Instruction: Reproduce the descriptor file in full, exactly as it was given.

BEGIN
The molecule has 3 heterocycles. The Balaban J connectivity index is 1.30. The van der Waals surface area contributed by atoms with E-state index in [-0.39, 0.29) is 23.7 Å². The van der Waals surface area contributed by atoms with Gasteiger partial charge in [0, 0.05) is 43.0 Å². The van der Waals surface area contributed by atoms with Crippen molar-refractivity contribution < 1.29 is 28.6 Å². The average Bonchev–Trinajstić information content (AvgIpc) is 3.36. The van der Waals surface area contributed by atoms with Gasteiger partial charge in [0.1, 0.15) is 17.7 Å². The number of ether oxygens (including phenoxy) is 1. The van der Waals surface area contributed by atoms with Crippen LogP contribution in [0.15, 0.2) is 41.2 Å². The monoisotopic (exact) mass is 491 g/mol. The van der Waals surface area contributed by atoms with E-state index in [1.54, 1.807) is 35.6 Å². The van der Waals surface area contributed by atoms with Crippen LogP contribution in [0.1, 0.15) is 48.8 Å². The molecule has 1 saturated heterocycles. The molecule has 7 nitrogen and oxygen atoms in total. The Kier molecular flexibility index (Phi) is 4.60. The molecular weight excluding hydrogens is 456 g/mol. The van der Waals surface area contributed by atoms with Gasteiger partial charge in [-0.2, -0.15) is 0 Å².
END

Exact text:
The molecule has 3 heterocycles. The Balaban J connectivity index is 1.30. The van der Waals surface area contributed by atoms with E-state index in [-0.39, 0.29) is 23.7 Å². The van der Waals surface area contributed by atoms with Gasteiger partial charge in [0, 0.05) is 43.0 Å². The van der Waals surface area contributed by atoms with Crippen molar-refractivity contribution < 1.29 is 28.6 Å². The average Bonchev–Trinajstić information content (AvgIpc) is 3.36. The van der Waals surface area contributed by atoms with Gasteiger partial charge in [0.1, 0.15) is 17.7 Å². The number of ether oxygens (including phenoxy) is 1. The van der Waals surface area contributed by atoms with Crippen LogP contribution in [0.15, 0.2) is 41.2 Å². The monoisotopic (exact) mass is 491 g/mol. The van der Waals surface area contributed by atoms with E-state index in [1.54, 1.807) is 35.6 Å². The van der Waals surface area contributed by atoms with Crippen LogP contribution in [0.1, 0.15) is 48.8 Å². The molecule has 1 saturated heterocycles. The molecule has 7 nitrogen and oxygen atoms in total. The Kier molecular flexibility index (Phi) is 4.60. The molecular weight excluding hydrogens is 456 g/mol. The van der Waals surface area contributed by atoms with Gasteiger partial charge in [-0.2, -0.15) is 0 Å².